Futures, Microsoft’s online technology policy portal, keeps you up-to-date with the latest developments in an evolving industry. With viewpoints from government leaders, industry practitioners and technology specialists.
Record software donations
Microsoft Australia reached new heights with the Software Donation Program last financial year donating more than $50 million dollars’ worth of software to over 3,300 community organisations.
Last Friday, September 30, the Committee for Economic Development (CEDA) hosted a luncheon on the topic of Reinventing the State of NSW. The event examined the State's diverse sources of revenue. Key topics covered business confidence, rebuilding the Sydney brand, attracting business investment to the state, maximising port infrastructure to improve export and import capacity, international and national tourism. Greg Stone, Microsoft Australia’s Chief Technology Officer highlighted the importance of knowledge capital in terms of productivity.
Click here for event audio
As member of the Government's Consultative Working Group on Cyber Safety, Microsoft is pleased to highlight ‘Tagged’, a short film for teenagers that explores themes of cyberbullying, sexting and digital reputation developed by the Australian Communications and Media Authority (ACMA) Cybersmart program.
At a time when the National Broadband Network begins its roll out across Australia, it is important to focus on the need to ensure not just access, but active participation in all communities if the real benefits are to be realised. For a decade now Microsoft has supported “Digital Inclusion” projects, but this notion of what Digital Inclusion means has evolved over the years. Digital inclusion does not simply mean ‘connecting everyone to the internet,’ it is about improving the quality of life and life opportunities of socially excluded people.
Today, computer users – ranging from individual consumers, to small and medium-sized businesses, to the largest enterprises – are excited about the opportunities presented by cloud computing. And for good reason. Innovations in cloud technologies represent a seismic shift in the IT industry and are poised to transform our relationship with computers, just as we transitioned from mainframes to desktop PCs in the 1980s. As consumers, we’ve been accustomed for many years already to using cloud computing on a daily basis, whether through internet banking, web-based e-mail such as Hotmail, or the use of social media networks.
Earlier this month, The Australian Computer Society, the Australian Information Industry Association, and the Pearcey Foundation announced the national winners of Australia’s premier technology awards program, the 2011 iAwards.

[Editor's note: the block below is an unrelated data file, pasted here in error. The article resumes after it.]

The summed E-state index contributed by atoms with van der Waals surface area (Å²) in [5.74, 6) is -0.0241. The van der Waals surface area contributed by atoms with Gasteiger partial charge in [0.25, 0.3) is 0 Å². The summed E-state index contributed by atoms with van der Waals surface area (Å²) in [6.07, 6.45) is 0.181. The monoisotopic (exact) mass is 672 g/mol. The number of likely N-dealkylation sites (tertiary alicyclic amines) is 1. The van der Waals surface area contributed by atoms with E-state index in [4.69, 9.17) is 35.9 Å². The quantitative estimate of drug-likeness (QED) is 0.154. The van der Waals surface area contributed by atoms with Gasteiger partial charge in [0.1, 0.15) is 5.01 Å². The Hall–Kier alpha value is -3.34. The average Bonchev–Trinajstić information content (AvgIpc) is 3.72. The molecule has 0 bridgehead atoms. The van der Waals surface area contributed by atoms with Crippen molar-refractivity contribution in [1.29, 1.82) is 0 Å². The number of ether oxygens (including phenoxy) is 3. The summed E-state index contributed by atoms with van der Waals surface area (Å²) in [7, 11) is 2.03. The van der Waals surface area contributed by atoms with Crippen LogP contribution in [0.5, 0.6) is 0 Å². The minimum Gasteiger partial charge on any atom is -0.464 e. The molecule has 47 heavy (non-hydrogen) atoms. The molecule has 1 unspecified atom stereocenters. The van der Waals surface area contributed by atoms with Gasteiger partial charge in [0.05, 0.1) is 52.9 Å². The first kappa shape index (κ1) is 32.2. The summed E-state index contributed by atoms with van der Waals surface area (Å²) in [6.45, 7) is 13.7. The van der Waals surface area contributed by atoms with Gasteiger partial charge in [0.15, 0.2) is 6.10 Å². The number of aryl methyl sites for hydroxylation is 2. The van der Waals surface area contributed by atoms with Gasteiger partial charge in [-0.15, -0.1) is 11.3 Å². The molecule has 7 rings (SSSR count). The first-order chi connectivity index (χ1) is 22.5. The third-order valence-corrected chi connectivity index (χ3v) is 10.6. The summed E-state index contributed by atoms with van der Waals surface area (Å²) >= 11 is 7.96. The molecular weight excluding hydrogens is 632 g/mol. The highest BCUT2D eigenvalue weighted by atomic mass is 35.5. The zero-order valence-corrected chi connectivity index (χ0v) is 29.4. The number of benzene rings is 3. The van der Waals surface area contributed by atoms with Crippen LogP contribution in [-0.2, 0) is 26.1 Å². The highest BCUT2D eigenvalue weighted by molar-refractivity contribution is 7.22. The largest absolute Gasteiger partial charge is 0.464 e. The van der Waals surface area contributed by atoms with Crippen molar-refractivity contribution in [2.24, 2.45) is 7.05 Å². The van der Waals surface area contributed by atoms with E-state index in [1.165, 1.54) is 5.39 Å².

The 1st September 2011 will mark the tenth anniversary of the commencement of the Victorian Information Privacy Act 2000 (‘IPA’). The law requires Victorian Ministers and Parliamentary Secretaries, the State public sector, Victoria Police and local councils to protect the privacy of personal information they have collected.
In recent times there have been some high profiles cases involving data breaches which have included telecommunication, technology, and other organisations. One of the companies involved was found to have breached the Privacy Act. So no wonder many are again revisiting a recommendation from the Australian Law Reform Commission (ALRC) that mandatory data breach laws be introduced. Indeed some laws exist in Europe, United States and Japan.
Microsoft Australia reached new heights with the Software Donation Program last financial year donating more than $40 million dollars’ worth of software to an increasing number of community organisations. This amazing outcome is a 20 percent increase on last year’s already impressive figure.This comes at a time when Microsoft also announced updates to its program to make it even easier for non-profit organisations to access affordable technology.
On 9 February 2011, the Queensland Police raided the home of Mr. Howard Tsang, 27, after investigating his sale of counterfeit Microsoft software. The investigation was triggered by complaints to the Queensland Police Fraud Squad by Mr. Tsang’s customers that they had purchased counterfeit Microsoft software from him on eBay.